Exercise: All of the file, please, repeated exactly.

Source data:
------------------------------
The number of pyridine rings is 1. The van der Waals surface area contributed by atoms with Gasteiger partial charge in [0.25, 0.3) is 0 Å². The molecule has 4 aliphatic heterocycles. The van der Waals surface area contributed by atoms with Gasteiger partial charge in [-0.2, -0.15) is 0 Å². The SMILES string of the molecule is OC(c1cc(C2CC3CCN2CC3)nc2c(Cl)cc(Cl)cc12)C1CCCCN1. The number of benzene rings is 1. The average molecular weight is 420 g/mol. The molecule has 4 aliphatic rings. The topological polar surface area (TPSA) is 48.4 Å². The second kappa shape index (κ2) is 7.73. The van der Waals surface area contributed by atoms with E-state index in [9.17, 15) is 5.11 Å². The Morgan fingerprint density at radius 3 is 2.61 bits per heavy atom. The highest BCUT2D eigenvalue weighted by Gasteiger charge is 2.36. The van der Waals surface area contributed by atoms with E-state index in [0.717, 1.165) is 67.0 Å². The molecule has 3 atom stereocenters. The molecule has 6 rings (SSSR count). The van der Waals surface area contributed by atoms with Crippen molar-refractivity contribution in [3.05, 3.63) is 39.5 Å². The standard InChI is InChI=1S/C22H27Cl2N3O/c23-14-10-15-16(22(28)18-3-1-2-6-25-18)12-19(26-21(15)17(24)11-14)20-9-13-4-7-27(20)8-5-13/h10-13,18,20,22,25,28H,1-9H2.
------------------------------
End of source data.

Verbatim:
The number of pyridine rings is 1. The van der Waals surface area contributed by atoms with Gasteiger partial charge in [0.25, 0.3) is 0 Å². The molecule has 4 aliphatic heterocycles. The van der Waals surface area contributed by atoms with Gasteiger partial charge in [-0.2, -0.15) is 0 Å². The SMILES string of the molecule is OC(c1cc(C2CC3CCN2CC3)nc2c(Cl)cc(Cl)cc12)C1CCCCN1. The number of benzene rings is 1. The average molecular weight is 420 g/mol. The molecule has 4 aliphatic rings. The topological polar surface area (TPSA) is 48.4 Å². The second kappa shape index (κ2) is 7.73. The van der Waals surface area contributed by atoms with E-state index in [9.17, 15) is 5.11 Å². The Morgan fingerprint density at radius 3 is 2.61 bits per heavy atom. The highest BCUT2D eigenvalue weighted by Gasteiger charge is 2.36. The van der Waals surface area contributed by atoms with E-state index in [0.717, 1.165) is 67.0 Å². The molecule has 3 atom stereocenters. The molecule has 6 rings (SSSR count). The van der Waals surface area contributed by atoms with Crippen molar-refractivity contribution in [3.05, 3.63) is 39.5 Å². The standard InChI is InChI=1S/C22H27Cl2N3O/c23-14-10-15-16(22(28)18-3-1-2-6-25-18)12-19(26-21(15)17(24)11-14)20-9-13-4-7-27(20)8-5-13/h10-13,18,20,22,25,28H,1-9H2.